For the first time, researchers have survey results about the health and wellbeing of trans and non-binary Canadians who also identify as, or who say they are perceived as, people of colour.
This group faces increased levels of physical violence, harassment and sexual assault according to findings from the newest report from Trans PULSE Canada, a national collaborative community research project led by Western University and funded by the Canadian Institutes of Health Research.
“This latest Trans PULSE Canada report shows racialized trans and non-binary people are similar to other trans people in many ways, for example in their levels of education and in their mental health. Where differences really jump out are in experiences of being targeted for discrimination and violence,” said Greta Bauer, PhD, Professor at Western’s Schulich School of Medicine & Dentistry and one of the study’s principal investigators.“These are, unfortunately, common occurrences for white trans and non-binary people, but are even more common among those who are racialized.”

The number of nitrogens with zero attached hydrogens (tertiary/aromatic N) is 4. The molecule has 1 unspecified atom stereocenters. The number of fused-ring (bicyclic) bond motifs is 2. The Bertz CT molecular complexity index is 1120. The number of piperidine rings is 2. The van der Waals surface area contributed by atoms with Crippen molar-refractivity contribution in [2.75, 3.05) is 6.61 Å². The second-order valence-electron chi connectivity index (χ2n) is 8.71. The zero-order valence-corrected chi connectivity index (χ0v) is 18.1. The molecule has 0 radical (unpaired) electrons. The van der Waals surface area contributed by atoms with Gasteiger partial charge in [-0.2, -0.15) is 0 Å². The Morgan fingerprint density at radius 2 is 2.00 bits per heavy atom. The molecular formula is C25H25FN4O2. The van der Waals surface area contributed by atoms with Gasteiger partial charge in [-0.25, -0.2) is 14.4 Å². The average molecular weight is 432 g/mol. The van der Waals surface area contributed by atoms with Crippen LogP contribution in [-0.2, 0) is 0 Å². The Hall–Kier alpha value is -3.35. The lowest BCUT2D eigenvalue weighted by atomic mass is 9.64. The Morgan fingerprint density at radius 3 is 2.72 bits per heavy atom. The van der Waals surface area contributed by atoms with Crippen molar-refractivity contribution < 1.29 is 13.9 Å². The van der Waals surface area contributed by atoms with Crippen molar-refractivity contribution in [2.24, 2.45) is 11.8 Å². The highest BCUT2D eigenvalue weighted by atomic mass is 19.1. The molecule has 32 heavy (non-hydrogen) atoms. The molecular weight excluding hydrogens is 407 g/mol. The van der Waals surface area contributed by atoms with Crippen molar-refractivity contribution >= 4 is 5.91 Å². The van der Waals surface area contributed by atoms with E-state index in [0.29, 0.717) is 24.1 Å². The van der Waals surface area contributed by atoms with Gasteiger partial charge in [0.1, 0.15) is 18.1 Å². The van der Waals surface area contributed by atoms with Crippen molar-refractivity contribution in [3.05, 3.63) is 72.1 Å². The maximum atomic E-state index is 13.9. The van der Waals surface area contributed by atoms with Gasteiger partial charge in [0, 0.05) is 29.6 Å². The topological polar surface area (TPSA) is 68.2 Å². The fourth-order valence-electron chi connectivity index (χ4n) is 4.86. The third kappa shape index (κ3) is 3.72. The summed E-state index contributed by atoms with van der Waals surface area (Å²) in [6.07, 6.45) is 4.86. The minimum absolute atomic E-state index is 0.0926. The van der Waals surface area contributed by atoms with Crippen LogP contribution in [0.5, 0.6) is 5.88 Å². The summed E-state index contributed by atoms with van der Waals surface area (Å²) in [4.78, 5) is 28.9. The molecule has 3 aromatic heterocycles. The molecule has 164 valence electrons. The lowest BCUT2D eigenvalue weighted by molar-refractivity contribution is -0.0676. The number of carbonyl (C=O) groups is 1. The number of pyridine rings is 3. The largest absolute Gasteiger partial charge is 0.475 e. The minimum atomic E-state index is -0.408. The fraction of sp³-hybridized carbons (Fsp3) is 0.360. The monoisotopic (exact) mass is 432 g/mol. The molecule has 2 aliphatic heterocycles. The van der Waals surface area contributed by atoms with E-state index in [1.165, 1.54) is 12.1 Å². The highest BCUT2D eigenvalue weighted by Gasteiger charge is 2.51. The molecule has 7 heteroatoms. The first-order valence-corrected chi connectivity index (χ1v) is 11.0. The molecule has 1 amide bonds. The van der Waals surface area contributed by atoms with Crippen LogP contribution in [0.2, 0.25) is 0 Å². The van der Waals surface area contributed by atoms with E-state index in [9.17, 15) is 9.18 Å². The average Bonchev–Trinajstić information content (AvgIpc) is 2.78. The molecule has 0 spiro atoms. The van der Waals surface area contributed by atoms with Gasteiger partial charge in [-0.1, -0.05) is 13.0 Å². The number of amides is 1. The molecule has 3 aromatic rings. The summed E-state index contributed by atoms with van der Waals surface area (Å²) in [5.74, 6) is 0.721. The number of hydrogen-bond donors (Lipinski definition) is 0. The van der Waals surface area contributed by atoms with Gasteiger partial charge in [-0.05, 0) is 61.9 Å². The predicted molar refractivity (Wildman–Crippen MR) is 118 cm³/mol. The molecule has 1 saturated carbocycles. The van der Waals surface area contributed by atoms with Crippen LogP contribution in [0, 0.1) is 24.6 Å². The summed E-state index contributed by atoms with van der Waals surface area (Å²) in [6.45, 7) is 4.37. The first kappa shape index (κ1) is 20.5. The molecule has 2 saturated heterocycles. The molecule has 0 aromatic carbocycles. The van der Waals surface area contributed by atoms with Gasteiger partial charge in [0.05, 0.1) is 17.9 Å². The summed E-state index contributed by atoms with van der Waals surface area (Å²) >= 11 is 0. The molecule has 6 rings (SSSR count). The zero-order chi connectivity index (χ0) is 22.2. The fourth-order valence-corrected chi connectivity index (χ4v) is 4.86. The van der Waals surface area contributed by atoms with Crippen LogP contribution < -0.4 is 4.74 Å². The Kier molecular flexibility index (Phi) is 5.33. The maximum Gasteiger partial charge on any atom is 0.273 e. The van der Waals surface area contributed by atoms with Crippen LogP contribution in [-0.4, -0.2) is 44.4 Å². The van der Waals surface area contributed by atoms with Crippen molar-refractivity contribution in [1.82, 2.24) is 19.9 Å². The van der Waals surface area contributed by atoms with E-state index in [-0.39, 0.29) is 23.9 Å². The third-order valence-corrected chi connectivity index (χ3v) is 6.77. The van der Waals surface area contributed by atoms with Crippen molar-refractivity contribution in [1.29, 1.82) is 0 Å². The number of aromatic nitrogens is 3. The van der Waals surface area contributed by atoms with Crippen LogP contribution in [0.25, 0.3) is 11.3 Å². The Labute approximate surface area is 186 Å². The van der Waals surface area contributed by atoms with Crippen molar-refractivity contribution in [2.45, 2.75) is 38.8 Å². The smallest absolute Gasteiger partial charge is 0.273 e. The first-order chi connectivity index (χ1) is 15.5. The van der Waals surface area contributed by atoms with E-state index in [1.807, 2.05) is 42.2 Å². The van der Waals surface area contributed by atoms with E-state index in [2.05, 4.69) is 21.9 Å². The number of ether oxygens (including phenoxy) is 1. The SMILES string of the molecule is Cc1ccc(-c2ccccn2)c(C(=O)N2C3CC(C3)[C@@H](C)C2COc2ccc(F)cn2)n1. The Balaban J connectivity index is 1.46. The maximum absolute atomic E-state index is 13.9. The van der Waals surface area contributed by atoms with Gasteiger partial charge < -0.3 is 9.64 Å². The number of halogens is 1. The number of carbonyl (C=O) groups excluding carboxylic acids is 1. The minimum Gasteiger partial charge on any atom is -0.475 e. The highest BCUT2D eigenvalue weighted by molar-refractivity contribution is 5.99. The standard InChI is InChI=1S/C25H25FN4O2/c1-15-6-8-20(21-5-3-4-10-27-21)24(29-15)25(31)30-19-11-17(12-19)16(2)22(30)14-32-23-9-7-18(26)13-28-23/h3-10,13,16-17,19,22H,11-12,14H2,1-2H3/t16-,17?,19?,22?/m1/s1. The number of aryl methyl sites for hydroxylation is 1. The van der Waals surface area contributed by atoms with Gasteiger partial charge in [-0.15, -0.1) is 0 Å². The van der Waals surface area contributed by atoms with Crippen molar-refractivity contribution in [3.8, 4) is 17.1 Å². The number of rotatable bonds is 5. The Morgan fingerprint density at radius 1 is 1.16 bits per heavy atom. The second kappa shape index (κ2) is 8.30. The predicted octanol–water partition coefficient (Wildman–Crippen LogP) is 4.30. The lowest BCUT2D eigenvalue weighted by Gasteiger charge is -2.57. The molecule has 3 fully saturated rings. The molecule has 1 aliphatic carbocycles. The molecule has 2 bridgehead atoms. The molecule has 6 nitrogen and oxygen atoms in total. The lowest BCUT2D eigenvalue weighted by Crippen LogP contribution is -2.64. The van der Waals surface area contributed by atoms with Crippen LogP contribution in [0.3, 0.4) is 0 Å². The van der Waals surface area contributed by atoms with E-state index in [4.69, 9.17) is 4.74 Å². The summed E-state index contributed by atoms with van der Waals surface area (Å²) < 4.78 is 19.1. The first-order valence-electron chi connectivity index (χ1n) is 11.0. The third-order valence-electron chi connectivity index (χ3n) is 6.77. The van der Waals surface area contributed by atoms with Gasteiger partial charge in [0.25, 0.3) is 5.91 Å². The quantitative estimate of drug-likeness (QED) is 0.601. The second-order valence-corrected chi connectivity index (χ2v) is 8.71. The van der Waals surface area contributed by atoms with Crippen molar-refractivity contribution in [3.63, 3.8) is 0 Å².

Almost one-quarter of the racialized trans and non-binary survey respondents experienced physical violence in the past five years, and nearly half experienced sexual harassment. Half had been harassed at work or school at some point in their lives.
Seventy-three per cent of racialized trans and non-binary respondents said they worried about being stopped or harassed by police or security, and just over 30 per cent said they had avoided calling 911 for police services when it was needed.
“The inability to move safely in society and access emergency services highlights how the risk of violence is amplified when it cannot be safely addressed,” said Bauer.
The Trans PULSE Canada research team includes contributions from more than 100 community and academic researchers working on different analyses from a large national study.